You don’t need to be a physiologist to know that you can train your body to get stronger, faster, and more agile with training and exercise. But can we do the same thing for our brains? Does brain training work? If you consider your brain a muscle, it certainly makes sense that brain training and exercises might result in a stronger, faster, and more agile mind.
The past decade has seen rapid advances in the quality and quantity of technologies purported to enhance our brains. Many of these technologies are backed by studies that demonstrate improved processing speed, more fluid reasoning, increased executive functioning skills, and stronger working memory. But there’s also pushback from brain scientists who warn that many of the claims for brain training have been vastly overblown and that most brain training products are not living up to expectations. A major concern is that brain training helps with particular tasks that are used in the programs, but that they don’t help generalize and translate these skills for use in the real world.
Are the critics right?
So does brain training work? It can, though in the debate over brain training, there are three major arguments that really hold weight for me.
First, there are claims that may be overstated as to how effectively the current generation of brain training tools actually improve brain function. As well, our capacity to measure the effectiveness of these claims across many settings may be limited. Speaking as a neuropsychologist, our assessment devices are, admittedly, often better suited for the laboratory than for daily life.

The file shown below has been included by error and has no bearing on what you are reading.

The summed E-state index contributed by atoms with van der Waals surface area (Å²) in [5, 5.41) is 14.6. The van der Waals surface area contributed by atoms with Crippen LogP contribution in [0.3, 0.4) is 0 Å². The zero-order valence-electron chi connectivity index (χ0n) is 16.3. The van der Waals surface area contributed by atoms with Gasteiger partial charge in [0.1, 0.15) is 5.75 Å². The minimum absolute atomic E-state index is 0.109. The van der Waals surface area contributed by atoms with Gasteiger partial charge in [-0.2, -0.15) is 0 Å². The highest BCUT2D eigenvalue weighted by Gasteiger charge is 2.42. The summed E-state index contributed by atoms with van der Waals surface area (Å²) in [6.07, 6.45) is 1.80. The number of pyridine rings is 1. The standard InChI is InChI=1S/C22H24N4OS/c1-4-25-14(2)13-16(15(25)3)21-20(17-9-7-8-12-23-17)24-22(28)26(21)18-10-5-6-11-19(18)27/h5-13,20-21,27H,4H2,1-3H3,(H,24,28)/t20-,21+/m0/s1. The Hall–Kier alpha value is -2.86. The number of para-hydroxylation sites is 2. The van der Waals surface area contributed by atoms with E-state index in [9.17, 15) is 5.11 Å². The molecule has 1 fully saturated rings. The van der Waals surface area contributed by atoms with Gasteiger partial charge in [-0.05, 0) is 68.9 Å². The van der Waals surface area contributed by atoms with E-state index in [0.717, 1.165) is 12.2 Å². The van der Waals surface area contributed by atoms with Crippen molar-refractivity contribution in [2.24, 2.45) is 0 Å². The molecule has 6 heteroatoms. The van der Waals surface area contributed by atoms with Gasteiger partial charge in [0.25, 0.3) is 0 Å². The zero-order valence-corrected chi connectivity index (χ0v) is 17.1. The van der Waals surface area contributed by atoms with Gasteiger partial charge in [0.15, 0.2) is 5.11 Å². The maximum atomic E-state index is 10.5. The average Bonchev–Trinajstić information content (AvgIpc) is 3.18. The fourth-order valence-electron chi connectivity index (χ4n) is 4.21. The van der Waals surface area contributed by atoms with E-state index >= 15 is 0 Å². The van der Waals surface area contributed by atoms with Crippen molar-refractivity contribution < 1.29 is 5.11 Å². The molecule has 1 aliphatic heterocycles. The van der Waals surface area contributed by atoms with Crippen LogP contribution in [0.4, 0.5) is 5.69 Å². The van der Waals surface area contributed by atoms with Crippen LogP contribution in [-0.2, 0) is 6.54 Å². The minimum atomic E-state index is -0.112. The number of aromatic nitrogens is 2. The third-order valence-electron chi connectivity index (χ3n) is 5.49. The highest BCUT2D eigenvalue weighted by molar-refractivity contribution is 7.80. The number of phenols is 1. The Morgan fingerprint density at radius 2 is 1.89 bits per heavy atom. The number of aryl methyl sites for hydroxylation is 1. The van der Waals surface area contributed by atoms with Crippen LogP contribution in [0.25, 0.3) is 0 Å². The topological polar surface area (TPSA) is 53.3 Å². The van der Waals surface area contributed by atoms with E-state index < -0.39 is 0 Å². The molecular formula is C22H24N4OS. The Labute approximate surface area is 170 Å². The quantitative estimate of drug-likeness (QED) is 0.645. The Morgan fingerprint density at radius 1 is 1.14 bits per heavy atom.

Secondly, brain training really is in its infancy. We are just learning to use games, apps, and other technologies to advance cognitive functioning. Despite this fact, there is absolutely no question in my mind that playing games, using specific apps, and directed technologies can improve brain functions. We have conclusive evidence that many other activities — playing chess and other board games, engaging in regular thoughtful conversations, exercise, yoga, meditation, or simply reading the newspaper — improve cognitive function. Brain training technologies do not have to be more effective than other strategies, they simply have to be helpful, and there is compelling evidence that they are. What makes directed technologies particularly compelling tools is that they are able to target specific brain functions, are often very engaging because of the challenge and mastery, and are so easily accessible.
Third, most brain training tools are used alone and may not be designed to maximize generalization and real world application. Think about it in terms of bodybuilding; if we only exercise one part of the body, don’t have a trainer, and don’t bother to eat right or get enough sleep, we might not see optimal or lasting results.
So how can we know what works?